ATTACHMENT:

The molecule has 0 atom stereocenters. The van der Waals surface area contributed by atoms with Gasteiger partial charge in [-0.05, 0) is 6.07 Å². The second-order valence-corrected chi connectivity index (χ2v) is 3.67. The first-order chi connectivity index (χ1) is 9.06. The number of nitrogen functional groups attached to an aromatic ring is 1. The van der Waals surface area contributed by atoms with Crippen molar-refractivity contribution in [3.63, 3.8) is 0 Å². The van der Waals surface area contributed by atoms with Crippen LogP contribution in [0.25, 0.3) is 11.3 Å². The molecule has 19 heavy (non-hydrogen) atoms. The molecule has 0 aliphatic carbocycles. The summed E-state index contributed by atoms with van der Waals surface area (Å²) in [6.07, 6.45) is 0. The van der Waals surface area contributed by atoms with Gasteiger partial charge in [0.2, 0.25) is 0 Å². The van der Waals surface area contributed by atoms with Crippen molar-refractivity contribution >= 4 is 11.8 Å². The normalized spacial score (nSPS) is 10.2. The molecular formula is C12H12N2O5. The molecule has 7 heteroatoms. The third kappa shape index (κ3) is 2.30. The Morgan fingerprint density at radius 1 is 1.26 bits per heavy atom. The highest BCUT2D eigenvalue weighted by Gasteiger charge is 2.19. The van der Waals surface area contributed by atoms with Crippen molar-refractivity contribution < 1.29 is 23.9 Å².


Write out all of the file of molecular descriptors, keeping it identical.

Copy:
The molecule has 0 atom stereocenters. The van der Waals surface area contributed by atoms with Gasteiger partial charge in [-0.05, 0) is 6.07 Å². The second-order valence-corrected chi connectivity index (χ2v) is 3.67. The first-order chi connectivity index (χ1) is 9.06. The number of nitrogen functional groups attached to an aromatic ring is 1. The van der Waals surface area contributed by atoms with Crippen molar-refractivity contribution in [3.63, 3.8) is 0 Å². The van der Waals surface area contributed by atoms with Crippen LogP contribution in [0.25, 0.3) is 11.3 Å². The molecule has 19 heavy (non-hydrogen) atoms. The molecule has 0 aliphatic carbocycles. The summed E-state index contributed by atoms with van der Waals surface area (Å²) in [6.07, 6.45) is 0. The van der Waals surface area contributed by atoms with Gasteiger partial charge in [0.2, 0.25) is 0 Å². The van der Waals surface area contributed by atoms with Crippen molar-refractivity contribution >= 4 is 11.8 Å². The normalized spacial score (nSPS) is 10.2. The molecular formula is C12H12N2O5. The molecule has 7 heteroatoms. The third kappa shape index (κ3) is 2.30. The Morgan fingerprint density at radius 1 is 1.26 bits per heavy atom. The highest BCUT2D eigenvalue weighted by Gasteiger charge is 2.19. The van der Waals surface area contributed by atoms with Crippen molar-refractivity contribution < 1.29 is 23.9 Å².